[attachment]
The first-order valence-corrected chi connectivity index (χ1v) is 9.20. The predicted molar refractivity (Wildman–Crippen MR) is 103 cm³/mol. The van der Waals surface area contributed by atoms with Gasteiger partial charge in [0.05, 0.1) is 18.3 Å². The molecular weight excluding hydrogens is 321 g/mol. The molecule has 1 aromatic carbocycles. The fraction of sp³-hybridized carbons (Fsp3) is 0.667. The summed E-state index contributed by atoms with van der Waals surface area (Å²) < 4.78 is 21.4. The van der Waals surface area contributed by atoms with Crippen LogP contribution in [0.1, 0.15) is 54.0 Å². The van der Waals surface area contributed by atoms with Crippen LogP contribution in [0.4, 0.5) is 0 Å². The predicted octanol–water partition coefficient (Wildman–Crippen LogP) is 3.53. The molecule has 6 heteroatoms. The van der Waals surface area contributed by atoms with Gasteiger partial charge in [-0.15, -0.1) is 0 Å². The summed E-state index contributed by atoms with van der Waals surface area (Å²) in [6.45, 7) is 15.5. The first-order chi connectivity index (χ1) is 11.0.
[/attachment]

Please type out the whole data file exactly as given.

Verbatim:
The first-order valence-corrected chi connectivity index (χ1v) is 9.20. The predicted molar refractivity (Wildman–Crippen MR) is 103 cm³/mol. The van der Waals surface area contributed by atoms with Gasteiger partial charge in [0.05, 0.1) is 18.3 Å². The molecular weight excluding hydrogens is 321 g/mol. The molecule has 1 aromatic carbocycles. The fraction of sp³-hybridized carbons (Fsp3) is 0.667. The summed E-state index contributed by atoms with van der Waals surface area (Å²) < 4.78 is 21.4. The van der Waals surface area contributed by atoms with Crippen LogP contribution in [0.1, 0.15) is 54.0 Å². The van der Waals surface area contributed by atoms with Crippen LogP contribution in [0.4, 0.5) is 0 Å². The predicted octanol–water partition coefficient (Wildman–Crippen LogP) is 3.53. The molecule has 6 heteroatoms. The van der Waals surface area contributed by atoms with Gasteiger partial charge in [-0.15, -0.1) is 0 Å². The summed E-state index contributed by atoms with van der Waals surface area (Å²) in [6.45, 7) is 15.5. The first-order chi connectivity index (χ1) is 11.0.